Skip to content

The last of a great American icon

10/15/2013
Follow the sign from the motel lobby to a historic dining experience right out of the 1970s

Follow the sign from the motel lobby to a historic dining experience right out of the 1970s

 

A classic American cafe counter greets diners at one of the last Howard Johnson's restaurants still in business

A classic American cafe counter greets diners at one of the last Howard Johnson’s restaurants still in business

One of the last vestiges of a great American restaurant chain stubbornly clings to life on a crowded freeway frontage road near the Bangor airport.

It’s one of two Howard Johnson’s restaurants still operating in the United States.

But here’s the kicker: The place has great food.

According to 24/7WallSt.com, Howard Johnson’s started as a Quincy, Massachusetts ice cream stand in 1929. It grew to become one of the most recognized businesses in the country, operating more than 1,000 blue and orange restaurants and motels from coast to coast by the 1970s.

Sometime in the 1980s, the company shifted focus to the motel side, closing or selling its famous restaurants. Howard Johnson’s was a Times Square landmark for 50 years before it was leveled for retail space in 2005.

Somehow word of the restaurant closings never got to Maine.

An old restaurant welcome sign sits behind the daily special board

An old restaurant welcome sign sits behind the daily special board

The Bangor Howard Johnson’s quietly serves overnight  guests from its adjacent motel the same way hundreds of others did back in the 1960s and 70s.

My guess is few people in town know about this legendary place. It’s tucked behind the ubiquitous “A” frame Howard Johnson’s motel lobby on a road frequented mostly by travelers. There’s no billboard. No rave reviews in the paper; and it’s only open from 7 a.m. to 2 p.m.

The place is kind of lost in time.

So naturally I had to eat there.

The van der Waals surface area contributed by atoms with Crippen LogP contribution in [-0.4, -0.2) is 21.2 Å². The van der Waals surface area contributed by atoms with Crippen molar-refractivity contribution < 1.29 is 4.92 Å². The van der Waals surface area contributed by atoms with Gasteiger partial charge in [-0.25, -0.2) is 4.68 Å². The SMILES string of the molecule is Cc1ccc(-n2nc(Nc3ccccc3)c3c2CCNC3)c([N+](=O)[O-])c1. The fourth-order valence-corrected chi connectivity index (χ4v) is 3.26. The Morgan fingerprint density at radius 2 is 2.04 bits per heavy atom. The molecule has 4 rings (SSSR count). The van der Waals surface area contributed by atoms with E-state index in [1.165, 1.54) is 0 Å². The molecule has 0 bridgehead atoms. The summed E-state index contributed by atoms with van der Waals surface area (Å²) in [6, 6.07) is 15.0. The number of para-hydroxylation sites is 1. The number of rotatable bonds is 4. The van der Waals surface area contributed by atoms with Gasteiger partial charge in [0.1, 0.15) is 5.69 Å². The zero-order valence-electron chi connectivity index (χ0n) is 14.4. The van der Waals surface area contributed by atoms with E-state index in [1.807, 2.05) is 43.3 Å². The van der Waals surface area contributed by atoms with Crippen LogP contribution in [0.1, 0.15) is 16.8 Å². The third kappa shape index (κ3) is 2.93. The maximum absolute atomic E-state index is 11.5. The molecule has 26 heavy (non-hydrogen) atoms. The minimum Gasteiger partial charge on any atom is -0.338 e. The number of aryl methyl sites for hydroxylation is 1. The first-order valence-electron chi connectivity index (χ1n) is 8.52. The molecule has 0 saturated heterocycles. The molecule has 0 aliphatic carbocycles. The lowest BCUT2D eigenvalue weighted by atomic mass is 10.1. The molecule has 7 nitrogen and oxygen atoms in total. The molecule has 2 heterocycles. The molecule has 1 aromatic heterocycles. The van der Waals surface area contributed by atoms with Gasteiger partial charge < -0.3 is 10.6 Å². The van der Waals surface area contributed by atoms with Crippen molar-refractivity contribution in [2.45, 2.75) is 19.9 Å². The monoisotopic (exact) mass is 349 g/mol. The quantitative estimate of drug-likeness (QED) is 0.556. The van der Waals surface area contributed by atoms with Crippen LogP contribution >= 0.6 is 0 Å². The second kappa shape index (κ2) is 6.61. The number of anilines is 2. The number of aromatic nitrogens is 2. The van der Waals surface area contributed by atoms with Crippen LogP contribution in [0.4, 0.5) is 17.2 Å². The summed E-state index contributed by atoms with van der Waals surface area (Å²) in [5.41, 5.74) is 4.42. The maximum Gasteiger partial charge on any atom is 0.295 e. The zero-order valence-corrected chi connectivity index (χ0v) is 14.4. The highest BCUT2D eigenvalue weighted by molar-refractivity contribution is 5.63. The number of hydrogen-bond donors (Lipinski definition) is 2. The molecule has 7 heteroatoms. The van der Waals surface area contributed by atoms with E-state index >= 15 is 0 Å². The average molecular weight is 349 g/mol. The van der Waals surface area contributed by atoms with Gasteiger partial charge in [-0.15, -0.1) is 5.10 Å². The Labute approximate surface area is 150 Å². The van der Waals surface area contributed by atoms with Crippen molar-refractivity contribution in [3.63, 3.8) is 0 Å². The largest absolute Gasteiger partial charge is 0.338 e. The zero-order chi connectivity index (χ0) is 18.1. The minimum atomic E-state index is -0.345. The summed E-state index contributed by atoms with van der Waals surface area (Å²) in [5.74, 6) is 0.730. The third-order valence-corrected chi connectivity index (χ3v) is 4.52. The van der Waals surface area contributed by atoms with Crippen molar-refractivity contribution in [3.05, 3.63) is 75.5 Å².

Jen and I ate breakfast at the Howard Johnson’s last weekend. We carried a camera and our truck boasted out of states plates  so we fit in with the dozen or so other diners.

“I feel like I’m in a  the scene from ‘Fargo,'” said Jen.

The Howard Johnson’s restaurant has multiple rooms and looks like it can seat more than 100 people. A long counter with swivel chairs and a pastry showcase greets diners at the door. We picked a big, maroon-colored naugahyde booth in a room surrounded by gold-leaf mirrored walls.

Jen struck a pose in one of the naugahyde booths just before breakfast

Jen struck a pose in one of the naugahyde booths just before breakfast

Our waitress was dressed in black but was cheerful, polite and patient as we snapped pictures and fawned over the 1970s vide of the place.

“Sorry, we’re acting so goofy,” said Jen.

I asked to photograph the menu. “This is one of the last Howard Johnson’s still around,” I told the waitress.

Judging from her look, she either heard it before or wasn’t much impressed. It didn’t matter. She retrieved a menu and took our order.

Jen picked a big combo breakfast. I asked for my usual: blueberry pancakes and bacon.

The food was fantastic.  Jen focused on her over-easy eggs, then moved to the extra-crispy bacon before sharing a sausage patty and attempting to finish the pancakes. My cakes looked like they were involved in a kitchen blueberry spill: overflowing with real Maine blueberries, not store-bought Argentinian imports.